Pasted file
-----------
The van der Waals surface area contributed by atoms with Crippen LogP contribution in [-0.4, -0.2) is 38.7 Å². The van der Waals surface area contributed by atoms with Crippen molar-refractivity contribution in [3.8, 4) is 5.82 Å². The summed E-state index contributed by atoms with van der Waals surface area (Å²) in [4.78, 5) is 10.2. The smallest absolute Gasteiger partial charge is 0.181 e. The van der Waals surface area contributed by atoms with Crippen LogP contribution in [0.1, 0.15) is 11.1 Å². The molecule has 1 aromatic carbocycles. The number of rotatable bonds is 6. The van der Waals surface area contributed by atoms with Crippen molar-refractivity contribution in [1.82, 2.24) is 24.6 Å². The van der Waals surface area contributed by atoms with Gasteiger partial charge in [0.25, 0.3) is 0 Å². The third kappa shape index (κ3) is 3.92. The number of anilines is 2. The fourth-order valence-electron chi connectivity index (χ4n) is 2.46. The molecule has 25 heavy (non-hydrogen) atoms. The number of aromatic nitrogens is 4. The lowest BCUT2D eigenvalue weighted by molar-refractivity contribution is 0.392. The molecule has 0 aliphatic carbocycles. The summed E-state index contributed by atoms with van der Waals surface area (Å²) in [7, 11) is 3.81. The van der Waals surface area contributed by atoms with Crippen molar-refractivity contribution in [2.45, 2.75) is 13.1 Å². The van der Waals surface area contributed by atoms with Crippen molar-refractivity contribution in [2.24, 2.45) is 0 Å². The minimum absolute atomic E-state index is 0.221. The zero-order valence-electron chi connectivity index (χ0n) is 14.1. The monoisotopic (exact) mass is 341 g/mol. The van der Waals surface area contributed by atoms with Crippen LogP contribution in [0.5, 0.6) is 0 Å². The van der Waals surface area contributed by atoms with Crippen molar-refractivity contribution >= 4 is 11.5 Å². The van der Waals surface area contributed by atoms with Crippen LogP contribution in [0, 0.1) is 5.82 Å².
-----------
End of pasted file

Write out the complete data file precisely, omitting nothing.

The van der Waals surface area contributed by atoms with Crippen LogP contribution in [-0.4, -0.2) is 38.7 Å². The van der Waals surface area contributed by atoms with Crippen molar-refractivity contribution in [3.8, 4) is 5.82 Å². The summed E-state index contributed by atoms with van der Waals surface area (Å²) in [4.78, 5) is 10.2. The smallest absolute Gasteiger partial charge is 0.181 e. The van der Waals surface area contributed by atoms with Crippen LogP contribution in [0.1, 0.15) is 11.1 Å². The molecule has 1 aromatic carbocycles. The number of rotatable bonds is 6. The van der Waals surface area contributed by atoms with Crippen molar-refractivity contribution in [1.82, 2.24) is 24.6 Å². The van der Waals surface area contributed by atoms with Gasteiger partial charge in [0.25, 0.3) is 0 Å². The third kappa shape index (κ3) is 3.92. The number of anilines is 2. The fourth-order valence-electron chi connectivity index (χ4n) is 2.46. The molecule has 25 heavy (non-hydrogen) atoms. The number of aromatic nitrogens is 4. The lowest BCUT2D eigenvalue weighted by molar-refractivity contribution is 0.392. The molecule has 0 aliphatic carbocycles. The summed E-state index contributed by atoms with van der Waals surface area (Å²) in [7, 11) is 3.81. The van der Waals surface area contributed by atoms with Crippen molar-refractivity contribution in [2.45, 2.75) is 13.1 Å². The van der Waals surface area contributed by atoms with Crippen molar-refractivity contribution in [2.24, 2.45) is 0 Å². The minimum absolute atomic E-state index is 0.221. The zero-order valence-electron chi connectivity index (χ0n) is 14.1. The monoisotopic (exact) mass is 341 g/mol. The van der Waals surface area contributed by atoms with Crippen LogP contribution in [0.5, 0.6) is 0 Å². The van der Waals surface area contributed by atoms with Crippen molar-refractivity contribution >= 4 is 11.5 Å². The van der Waals surface area contributed by atoms with Crippen LogP contribution in [0, 0.1) is 5.82 Å².